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Wednesday, March 19, 2003

Singing with the voice of an erhu


By KANA ISHIGURO
Staff writer

On July 28, 1976, Jia Pengfang was in Beijing to take an entrance exam for the army's music-and-dance troupe. For the young musician from the countryside, it was the only way he could hope to realize his dream of becoming a professional musician -- and also the only way he could register himself as resident of the Chinese capital.

News photo
Erhu master Jia Pengfang

On this fateful day, however, one of the 20th-century's biggest earthquakes hit Tangshan, a city southeast of Beijing, killing an estimated 242,000 people.

Though it seemed certain the exam would be called off, Jia left for the army base carrying his erhu, a two-stringed instrument known as "the violin of the East." Often said to resemble the human voice, the soulful sound of the erhu, with its sense of timeless pathos, is such that even on first hearing many people feel sure they've heard it somewhere before.

Indeed, the exam that day was canceled, and because of Mao Zedong's policies at the time, Jia had no choice but to return home to work on farm collectives. But just as fate had suspended his hopes of becoming a professional musician, a fortuitous sequence of events eventually allowed him to pursue his dream again.

Although in the years that followed he succeeded against the odds in winning acclaim in his home country, it wasn't until Jia came to Japan in 1988 that his music began to reach a wider audience.

Fortunately for him, 1988 was also the year the movie "The Last Emperor" was receiving international praise. Its Academy Award-winning score showcased the deeply moving sound of erhu and sparked considerable interest in Asian music.

While Jia's success in Japan did not come overnight, he is now recognized as one of its top players. Among his releases, his 1998 album, "River," was a milestone of the genre, and several of his songs have made it to the upper reaches of New Age music charts in the United States. In addition to playing Carnegie Hall, he has also contributed to numerous movie and TV productions.

And this month, almost 25 years after Jia set off for that army base in Beijing, the musician will release his seventh album since coming to Japan.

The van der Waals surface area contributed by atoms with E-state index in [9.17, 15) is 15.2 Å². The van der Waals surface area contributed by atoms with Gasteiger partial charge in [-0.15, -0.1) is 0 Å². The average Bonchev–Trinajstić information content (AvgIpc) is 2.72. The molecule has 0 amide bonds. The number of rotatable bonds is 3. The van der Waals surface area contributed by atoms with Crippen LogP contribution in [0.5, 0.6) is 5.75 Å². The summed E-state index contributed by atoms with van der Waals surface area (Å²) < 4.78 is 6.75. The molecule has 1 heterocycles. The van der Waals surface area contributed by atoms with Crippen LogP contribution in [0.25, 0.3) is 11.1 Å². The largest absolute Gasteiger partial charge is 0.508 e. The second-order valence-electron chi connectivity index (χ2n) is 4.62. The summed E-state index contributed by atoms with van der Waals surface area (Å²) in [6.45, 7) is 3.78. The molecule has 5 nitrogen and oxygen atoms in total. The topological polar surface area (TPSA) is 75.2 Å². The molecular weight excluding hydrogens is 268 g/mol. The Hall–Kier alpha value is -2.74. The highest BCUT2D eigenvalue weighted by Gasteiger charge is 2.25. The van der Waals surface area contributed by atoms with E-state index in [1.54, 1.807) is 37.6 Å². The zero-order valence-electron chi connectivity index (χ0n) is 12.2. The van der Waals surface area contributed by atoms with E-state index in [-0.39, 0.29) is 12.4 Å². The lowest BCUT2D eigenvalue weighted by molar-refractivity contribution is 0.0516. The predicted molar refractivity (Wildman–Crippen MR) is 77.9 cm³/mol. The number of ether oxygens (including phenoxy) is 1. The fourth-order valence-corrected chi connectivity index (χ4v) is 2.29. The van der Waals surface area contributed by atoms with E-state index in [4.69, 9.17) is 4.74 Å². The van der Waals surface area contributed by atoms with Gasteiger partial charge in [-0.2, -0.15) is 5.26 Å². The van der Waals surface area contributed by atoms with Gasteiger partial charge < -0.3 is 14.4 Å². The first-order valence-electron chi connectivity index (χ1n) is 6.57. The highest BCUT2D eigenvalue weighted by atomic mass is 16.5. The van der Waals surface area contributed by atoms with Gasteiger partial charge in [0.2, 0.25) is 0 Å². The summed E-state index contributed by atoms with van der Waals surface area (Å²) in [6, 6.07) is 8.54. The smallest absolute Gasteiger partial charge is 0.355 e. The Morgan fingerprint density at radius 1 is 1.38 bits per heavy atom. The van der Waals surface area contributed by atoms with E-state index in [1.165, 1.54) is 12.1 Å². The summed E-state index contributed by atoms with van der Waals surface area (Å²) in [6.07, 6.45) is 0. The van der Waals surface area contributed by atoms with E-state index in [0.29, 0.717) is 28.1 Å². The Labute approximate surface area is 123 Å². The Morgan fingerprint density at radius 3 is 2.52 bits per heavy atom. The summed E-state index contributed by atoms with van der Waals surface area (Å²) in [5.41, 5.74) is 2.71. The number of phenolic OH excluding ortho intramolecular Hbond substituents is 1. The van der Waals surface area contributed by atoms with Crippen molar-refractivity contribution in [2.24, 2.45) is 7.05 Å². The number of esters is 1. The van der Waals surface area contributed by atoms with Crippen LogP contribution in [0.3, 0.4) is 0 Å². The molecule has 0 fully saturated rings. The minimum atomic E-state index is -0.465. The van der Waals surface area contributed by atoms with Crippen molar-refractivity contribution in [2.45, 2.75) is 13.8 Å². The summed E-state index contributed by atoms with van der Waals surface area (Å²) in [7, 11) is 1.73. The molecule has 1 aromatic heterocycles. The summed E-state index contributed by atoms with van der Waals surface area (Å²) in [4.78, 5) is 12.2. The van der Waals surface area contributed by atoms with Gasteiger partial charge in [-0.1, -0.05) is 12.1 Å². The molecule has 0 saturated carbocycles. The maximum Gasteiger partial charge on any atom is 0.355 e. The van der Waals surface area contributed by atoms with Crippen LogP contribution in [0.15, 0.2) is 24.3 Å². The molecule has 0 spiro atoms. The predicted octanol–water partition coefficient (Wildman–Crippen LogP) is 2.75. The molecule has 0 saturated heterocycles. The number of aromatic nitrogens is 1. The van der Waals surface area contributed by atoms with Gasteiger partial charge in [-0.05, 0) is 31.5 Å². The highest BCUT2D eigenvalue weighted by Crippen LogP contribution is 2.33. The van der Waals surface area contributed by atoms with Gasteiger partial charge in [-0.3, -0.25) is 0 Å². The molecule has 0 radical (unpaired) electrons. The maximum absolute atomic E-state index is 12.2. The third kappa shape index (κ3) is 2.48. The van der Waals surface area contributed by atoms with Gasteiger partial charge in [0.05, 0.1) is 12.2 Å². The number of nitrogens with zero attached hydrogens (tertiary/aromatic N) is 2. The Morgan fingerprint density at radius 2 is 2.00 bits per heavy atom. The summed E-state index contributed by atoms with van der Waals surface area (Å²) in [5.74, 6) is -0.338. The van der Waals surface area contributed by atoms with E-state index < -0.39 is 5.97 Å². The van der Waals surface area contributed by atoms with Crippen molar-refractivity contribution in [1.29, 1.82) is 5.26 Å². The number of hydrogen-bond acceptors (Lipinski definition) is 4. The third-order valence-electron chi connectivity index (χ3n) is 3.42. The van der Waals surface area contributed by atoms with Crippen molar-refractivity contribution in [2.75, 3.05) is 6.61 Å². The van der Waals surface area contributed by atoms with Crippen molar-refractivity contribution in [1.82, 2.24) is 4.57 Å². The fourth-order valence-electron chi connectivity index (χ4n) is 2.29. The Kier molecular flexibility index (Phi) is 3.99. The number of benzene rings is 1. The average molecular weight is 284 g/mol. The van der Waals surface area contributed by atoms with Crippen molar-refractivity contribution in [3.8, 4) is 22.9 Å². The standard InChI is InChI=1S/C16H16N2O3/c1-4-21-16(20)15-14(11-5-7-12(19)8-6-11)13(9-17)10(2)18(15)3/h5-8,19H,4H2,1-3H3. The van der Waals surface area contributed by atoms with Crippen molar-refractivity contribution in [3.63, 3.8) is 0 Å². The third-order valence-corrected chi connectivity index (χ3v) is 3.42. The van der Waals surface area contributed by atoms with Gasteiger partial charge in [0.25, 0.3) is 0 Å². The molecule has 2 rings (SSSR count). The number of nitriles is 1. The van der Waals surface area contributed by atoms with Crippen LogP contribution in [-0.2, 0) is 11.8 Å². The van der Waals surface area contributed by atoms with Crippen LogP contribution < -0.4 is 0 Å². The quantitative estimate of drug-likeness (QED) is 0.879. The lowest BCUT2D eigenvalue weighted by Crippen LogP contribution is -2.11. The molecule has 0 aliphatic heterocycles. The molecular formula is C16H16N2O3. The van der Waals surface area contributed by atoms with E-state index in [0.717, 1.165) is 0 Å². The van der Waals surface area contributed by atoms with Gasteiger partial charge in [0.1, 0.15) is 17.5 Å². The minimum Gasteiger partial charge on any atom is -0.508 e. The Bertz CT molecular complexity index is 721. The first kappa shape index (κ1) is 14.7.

Awakening to the erhu

Born in 1958 in Heilongjiang Province, on China's northeast border with Russia, Jia was the youngest of five siblings, all of whom played an instrument. His second-oldest brother, Pengxin, was himself a professional erhu player and a crucial influence on Jia.

News photo

"As a little child, I used to share a room with my brother," recalled Jia in an interview. "He'd get up earlier than I did and practice the erhu, so I'd wake up in the morning to the sound of the instrument."

Jia didn't begin formal study of the instrument until he was 8, during the tumultuous period of the Cultural Revolution. By the time he was 10, he was giving public performances as a member of the state music-and-dance group.

Young Jia would go to bed early and get up around 4 a.m. to practice erhu for a few hours before school.

"There was no television, and you could hear erhu music only occasionally on the radio. When I happened to hear that sound from a friend's house on the street, I used to run home and turn on the radio, which took a while to warm up. By the time I could hear anything, the piece would almost be over," Jia said, smiling. "But because it was so rare and special to hear it, even to this day I can recall every single sound. It still resonates with me."

Jia's love for the erhu became stronger in his teens. At age 16, with the support of his brothers, he moved to a relative's home in Beijing so that he could learn from China's top musicians. Among them was Shen Liliang, a concertmaster of an established orchestra for film soundtracks.

"He didn't teach any detailed techniques or anything," Jia said. "He had lots of students and on Sunday, he taught only in the morning. Each of us got 10 to 15 minutes. He just told us, 'You can practice this one,' and then he would play a phrase or two. That was all. If you couldn't feel the music, you were out of luck."

"As there were no printed scores or photocopiers, we had to manually copy the original scores. You could say that we were using scores that were not necessarily reliable. While copying them, you could very well make a mistake. Looking back, it was actually good that we did that. I was always wondering while I was playing whether the score was correct or not, and my own judgment was constantly required."

Then, in 1976, the Tangshan Earthquake struck with a magnitude of 7.8. Unable to remain in Beijing, Jia returned home.

Almost a year later, he received a letter from his former teacher, recommending that he go to university. The Cultural Revolution was over, and Jia was free to return to the capital to take the entrance exam. So, with the support and sacrifice of his brothers, at age 19 he was selected from more than 500 applicants for a place at the Central Music Academy's Folk Music Department.

But then, yet another incident altered his path yet again.

"While waiting for my turn, I was practicing in the waiting room. Then a man came up to me and started to ask me things like, 'Since when have you been playing erhu?' and 'Where are you from?' and things like that. I was, like, 'Why all the questions? Leave me alone.' I thought it was just a strange guy bothering me."

The man, however, was the concertmaster of the China Central Folk Music Orchestra. In 1978, Jia was invited to join his orchestra, which was the most prestigious of its kind in the nation. Later that year, he became an erhu soloist, and then sub-concertmaster of the orchestra.

Jia remembers this time as "a golden age for those in the field of Chinese folk music." The instruments were being constantly improved thanks to substantial support from the government.